[TowerTalk] grounding compromises

Red RedHaines at centurytel.net
Sun Aug 6 23:39:41 EDT 2006

The dipole can be protected as effectively as other ungrounded 
antennas.  Of course, the antenna, being at a higher elevation than 
other station components and utility lines, is certainly a target of any 
lightning strike in the vicinity, and is an effective receiver of energy 
from strikes that don't hit it directly.

Fir information about the distribution of number of strokes, current in 
a stroke, and other lightning statistics, refer to _Lightning: Physics 
and Effects_, Dr. Vladimir A. Rakov and Dr. Martin A. Uman.  2003. 
Cambridge  University Press.  This is an undergraduate text, not too 
technical , that provides useful explanations of why lightning does what 
it does as well as the latest findings and data from lightning research 
and information regarding lightning protection.  It is not commonly 
available at local public libraries.  I borrowed a copy via 
inter-library loan from U of MN.

For information about protecting equipment from lightning, see: 
_Protection of Electronic Circuits from Overvoltages_, by Ronald B. 
Standler, 1989; John Wiley & Sons, Inc., particularly Part 2, Chapters 7 
through 15, for information about gas tubes, varistors, avalanche and 
Zener Diodes, semiconducor diodes and rectifiers, thyristors, impedances 
and current limiters, filters, isolation devices, and parasitic 
inductance and how these devices may be used to protect electronic 
equipment from overvoltage stresses such as those associated with 
lightning.  This book may not be available in many public libraries but 
is available on inter-library loan from college and university libraries.

When the lightning surge reaches the lightning arrestor, it is partly 
bypassed to ground by the arrestor and partly reflected back to the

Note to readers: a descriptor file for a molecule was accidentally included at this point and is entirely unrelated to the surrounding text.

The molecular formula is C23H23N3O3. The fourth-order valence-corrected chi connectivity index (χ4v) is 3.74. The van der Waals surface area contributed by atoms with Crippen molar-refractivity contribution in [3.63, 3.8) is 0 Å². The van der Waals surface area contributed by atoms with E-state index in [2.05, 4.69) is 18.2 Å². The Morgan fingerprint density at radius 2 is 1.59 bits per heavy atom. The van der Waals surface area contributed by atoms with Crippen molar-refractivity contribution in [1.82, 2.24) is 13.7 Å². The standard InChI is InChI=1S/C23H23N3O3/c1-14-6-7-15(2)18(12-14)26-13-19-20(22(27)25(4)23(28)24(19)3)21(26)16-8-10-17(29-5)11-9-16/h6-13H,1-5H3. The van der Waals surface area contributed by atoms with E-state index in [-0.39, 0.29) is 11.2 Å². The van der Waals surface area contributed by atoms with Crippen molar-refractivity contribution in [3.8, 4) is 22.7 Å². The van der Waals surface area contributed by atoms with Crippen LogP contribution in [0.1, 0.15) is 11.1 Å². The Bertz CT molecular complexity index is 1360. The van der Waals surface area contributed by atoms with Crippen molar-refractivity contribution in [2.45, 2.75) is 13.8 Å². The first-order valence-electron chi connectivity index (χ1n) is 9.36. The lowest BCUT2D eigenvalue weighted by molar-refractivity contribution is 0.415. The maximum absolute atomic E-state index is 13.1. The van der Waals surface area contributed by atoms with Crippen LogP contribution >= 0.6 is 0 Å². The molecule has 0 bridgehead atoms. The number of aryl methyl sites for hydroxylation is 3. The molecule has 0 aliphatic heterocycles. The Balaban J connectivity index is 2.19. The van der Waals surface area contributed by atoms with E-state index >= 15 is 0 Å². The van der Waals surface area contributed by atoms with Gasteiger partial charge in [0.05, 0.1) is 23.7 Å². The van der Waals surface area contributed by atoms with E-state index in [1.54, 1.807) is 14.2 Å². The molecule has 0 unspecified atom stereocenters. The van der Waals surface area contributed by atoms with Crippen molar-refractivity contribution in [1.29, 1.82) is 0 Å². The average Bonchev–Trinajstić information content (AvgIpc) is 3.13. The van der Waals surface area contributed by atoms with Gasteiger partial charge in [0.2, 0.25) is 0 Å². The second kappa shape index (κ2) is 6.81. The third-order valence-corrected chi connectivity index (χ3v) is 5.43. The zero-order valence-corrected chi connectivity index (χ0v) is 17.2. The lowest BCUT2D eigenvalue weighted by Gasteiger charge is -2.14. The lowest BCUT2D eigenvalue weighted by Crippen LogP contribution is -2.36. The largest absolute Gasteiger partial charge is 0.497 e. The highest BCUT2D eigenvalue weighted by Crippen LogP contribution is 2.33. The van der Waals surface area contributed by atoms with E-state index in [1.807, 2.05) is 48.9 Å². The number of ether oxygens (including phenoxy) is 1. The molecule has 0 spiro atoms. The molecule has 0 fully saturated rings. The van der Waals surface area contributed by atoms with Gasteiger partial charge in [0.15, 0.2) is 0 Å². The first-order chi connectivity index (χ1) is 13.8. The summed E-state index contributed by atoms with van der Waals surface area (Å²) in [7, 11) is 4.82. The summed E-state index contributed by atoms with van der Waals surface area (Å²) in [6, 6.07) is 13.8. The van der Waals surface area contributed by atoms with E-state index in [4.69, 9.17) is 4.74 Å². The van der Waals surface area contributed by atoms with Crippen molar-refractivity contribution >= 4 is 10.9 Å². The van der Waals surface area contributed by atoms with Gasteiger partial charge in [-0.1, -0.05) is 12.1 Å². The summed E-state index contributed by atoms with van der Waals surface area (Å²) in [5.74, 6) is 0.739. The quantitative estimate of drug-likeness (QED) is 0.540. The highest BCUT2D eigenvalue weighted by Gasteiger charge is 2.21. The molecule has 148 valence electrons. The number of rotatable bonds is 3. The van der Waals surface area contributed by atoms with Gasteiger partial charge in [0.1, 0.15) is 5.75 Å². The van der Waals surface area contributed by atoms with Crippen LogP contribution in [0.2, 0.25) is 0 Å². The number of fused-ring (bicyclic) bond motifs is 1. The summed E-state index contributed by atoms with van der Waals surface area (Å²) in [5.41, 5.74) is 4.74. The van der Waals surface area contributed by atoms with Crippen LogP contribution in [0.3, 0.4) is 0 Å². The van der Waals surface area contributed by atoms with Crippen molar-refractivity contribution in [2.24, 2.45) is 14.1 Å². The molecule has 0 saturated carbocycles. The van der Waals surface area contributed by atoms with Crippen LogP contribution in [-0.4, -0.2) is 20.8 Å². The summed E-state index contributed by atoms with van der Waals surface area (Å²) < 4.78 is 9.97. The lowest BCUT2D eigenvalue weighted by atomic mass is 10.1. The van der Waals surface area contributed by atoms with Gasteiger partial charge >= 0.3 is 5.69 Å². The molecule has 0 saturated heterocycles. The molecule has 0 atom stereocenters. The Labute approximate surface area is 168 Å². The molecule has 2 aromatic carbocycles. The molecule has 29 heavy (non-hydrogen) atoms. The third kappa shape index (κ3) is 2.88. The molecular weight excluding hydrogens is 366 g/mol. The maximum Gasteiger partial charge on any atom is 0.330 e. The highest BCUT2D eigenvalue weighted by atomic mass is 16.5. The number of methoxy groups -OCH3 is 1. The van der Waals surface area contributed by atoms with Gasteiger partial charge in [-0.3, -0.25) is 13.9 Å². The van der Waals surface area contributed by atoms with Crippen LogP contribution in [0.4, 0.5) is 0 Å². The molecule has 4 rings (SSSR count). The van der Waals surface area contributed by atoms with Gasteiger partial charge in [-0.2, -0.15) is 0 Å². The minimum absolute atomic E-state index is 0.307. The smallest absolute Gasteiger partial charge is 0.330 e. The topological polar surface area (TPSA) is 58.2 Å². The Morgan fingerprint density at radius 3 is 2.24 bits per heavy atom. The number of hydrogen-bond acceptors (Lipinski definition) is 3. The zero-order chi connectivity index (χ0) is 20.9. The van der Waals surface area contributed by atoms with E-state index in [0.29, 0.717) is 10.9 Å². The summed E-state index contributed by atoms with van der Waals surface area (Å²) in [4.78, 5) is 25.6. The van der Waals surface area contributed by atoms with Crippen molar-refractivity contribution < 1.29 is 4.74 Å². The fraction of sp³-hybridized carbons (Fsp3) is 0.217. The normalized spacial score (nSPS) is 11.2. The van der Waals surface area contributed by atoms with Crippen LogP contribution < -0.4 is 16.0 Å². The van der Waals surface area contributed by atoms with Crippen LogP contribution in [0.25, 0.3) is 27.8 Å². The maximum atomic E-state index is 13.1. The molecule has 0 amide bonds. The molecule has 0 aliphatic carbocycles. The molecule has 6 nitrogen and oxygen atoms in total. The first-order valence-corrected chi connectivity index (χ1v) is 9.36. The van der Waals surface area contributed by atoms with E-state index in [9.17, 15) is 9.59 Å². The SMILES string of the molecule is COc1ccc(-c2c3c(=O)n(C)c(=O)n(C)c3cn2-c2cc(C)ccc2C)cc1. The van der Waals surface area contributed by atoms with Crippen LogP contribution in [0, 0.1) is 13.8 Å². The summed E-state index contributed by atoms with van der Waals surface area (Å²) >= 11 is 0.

antenna by the mismatch caused by the arrestor as it reacts to the surge. 

If a small guage feedline is used, it may fail open, but the arrestor 
will do its job.  If the Feedline is #12 or larger copper, it will carry 
the current of 90% of strikes and will fail open in the rest.  There may 
be sustained arcing at the point of failure, but that will help 
dissipate the energy.  Just make sure the lightning arrestor is applied 
before the feedline gets into the house, so the failure of the wire will 
be outside the house.

Unless an arrestor of some form is placed at the point where the 
feedline attaches to the dipole, the insulation of the feedline may be 
damaged.  A gas tube between the dipole elements is adequate at that 
point.  A three terminal gas tube that shunts the dipole elements to 
each other and to ground is probably better.  Incidentally, the three 
terminal gas tube shunts all three terminals together, with 15-25 volt 
differences, simultaneously when it is triggered, whereas individual two 
terminal gas tubes are unlikely to trigger simultaneously.  See Standler.

It is appropriate to use one of the lightning arrestors that includes a 
blocking capacitor, like PolyPhaser or ICE at the entrance panel if coax 
is used for feedline.

If open wire or balanced feedline is used, a special lightning arrestor 
that uses a three terminal gas tube between feedline wires and ground 
and a blocking capacitor in each feedline wire going to the station is 
required.  I haven't confirmed that either of the vendors mentioned uses 
such a gas tube, but they are available, as discussed in Standler.

Lightning is mysterious in some ways, especially in how it is created 
and what triggers a strike, but its characteristics, once a strike is 
triggered, have been measured and studied.  Those characteristics are in 
accordance with the known laws of physics and the information is 
available in a number of publications.

73 de WOØW

K4SAV wrote:

>Most people on this reflector are used to thinking in terms of grounding 
>towers, not dipoles. The same rules apply to dipoles, but there is 
>another problem with dipoles that puts it into the hard pile.

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